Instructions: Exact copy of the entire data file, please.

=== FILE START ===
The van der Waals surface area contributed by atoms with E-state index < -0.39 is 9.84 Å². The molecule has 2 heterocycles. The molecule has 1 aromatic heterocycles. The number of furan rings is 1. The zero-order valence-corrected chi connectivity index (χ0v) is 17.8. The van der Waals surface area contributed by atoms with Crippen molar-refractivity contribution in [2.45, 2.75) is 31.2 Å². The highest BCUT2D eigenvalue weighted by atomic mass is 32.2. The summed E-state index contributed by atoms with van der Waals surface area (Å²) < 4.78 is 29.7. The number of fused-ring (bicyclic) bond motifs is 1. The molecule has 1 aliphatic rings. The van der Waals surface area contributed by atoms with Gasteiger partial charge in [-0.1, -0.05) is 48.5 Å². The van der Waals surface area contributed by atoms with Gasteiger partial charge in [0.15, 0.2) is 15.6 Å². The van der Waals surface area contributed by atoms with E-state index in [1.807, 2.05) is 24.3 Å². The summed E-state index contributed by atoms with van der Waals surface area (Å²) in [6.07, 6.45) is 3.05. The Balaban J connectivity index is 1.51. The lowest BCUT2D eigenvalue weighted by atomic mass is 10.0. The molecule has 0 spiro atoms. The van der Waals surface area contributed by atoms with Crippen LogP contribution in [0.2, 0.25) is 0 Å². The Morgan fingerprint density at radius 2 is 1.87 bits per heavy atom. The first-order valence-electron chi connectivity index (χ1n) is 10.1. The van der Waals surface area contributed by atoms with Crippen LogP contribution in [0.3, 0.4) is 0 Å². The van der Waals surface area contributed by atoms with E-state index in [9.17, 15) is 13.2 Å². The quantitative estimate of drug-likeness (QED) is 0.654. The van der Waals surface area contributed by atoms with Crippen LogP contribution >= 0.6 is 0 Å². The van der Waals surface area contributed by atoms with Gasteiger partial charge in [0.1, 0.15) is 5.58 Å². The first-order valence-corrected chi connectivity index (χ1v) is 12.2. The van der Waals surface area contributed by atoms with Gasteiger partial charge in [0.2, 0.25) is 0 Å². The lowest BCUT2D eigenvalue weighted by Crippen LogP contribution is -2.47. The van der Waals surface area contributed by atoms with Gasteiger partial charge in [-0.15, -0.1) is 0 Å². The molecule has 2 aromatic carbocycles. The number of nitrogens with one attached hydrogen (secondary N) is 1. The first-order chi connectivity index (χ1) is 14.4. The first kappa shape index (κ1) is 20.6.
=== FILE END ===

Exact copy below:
The van der Waals surface area contributed by atoms with E-state index < -0.39 is 9.84 Å². The molecule has 2 heterocycles. The molecule has 1 aromatic heterocycles. The number of furan rings is 1. The zero-order valence-corrected chi connectivity index (χ0v) is 17.8. The van der Waals surface area contributed by atoms with Crippen molar-refractivity contribution in [2.45, 2.75) is 31.2 Å². The highest BCUT2D eigenvalue weighted by atomic mass is 32.2. The summed E-state index contributed by atoms with van der Waals surface area (Å²) < 4.78 is 29.7. The number of fused-ring (bicyclic) bond motifs is 1. The molecule has 1 aliphatic rings. The van der Waals surface area contributed by atoms with Gasteiger partial charge in [-0.1, -0.05) is 48.5 Å². The van der Waals surface area contributed by atoms with Gasteiger partial charge in [0.15, 0.2) is 15.6 Å². The van der Waals surface area contributed by atoms with E-state index in [1.807, 2.05) is 24.3 Å². The summed E-state index contributed by atoms with van der Waals surface area (Å²) in [6.07, 6.45) is 3.05. The Balaban J connectivity index is 1.51. The lowest BCUT2D eigenvalue weighted by atomic mass is 10.0. The molecule has 0 spiro atoms. The van der Waals surface area contributed by atoms with Crippen LogP contribution in [0.2, 0.25) is 0 Å². The Morgan fingerprint density at radius 2 is 1.87 bits per heavy atom. The first-order valence-electron chi connectivity index (χ1n) is 10.1. The van der Waals surface area contributed by atoms with Crippen LogP contribution in [0.3, 0.4) is 0 Å². The van der Waals surface area contributed by atoms with E-state index in [9.17, 15) is 13.2 Å². The quantitative estimate of drug-likeness (QED) is 0.654. The van der Waals surface area contributed by atoms with Crippen LogP contribution >= 0.6 is 0 Å². The van der Waals surface area contributed by atoms with Gasteiger partial charge in [0.1, 0.15) is 5.58 Å². The first-order valence-corrected chi connectivity index (χ1v) is 12.2. The van der Waals surface area contributed by atoms with Gasteiger partial charge in [0.2, 0.25) is 0 Å². The lowest BCUT2D eigenvalue weighted by Crippen LogP contribution is -2.47. The van der Waals surface area contributed by atoms with Gasteiger partial charge in [-0.15, -0.1) is 0 Å². The molecule has 2 aromatic carbocycles. The number of nitrogens with one attached hydrogen (secondary N) is 1. The first-order chi connectivity index (χ1) is 14.4. The first kappa shape index (κ1) is 20.6.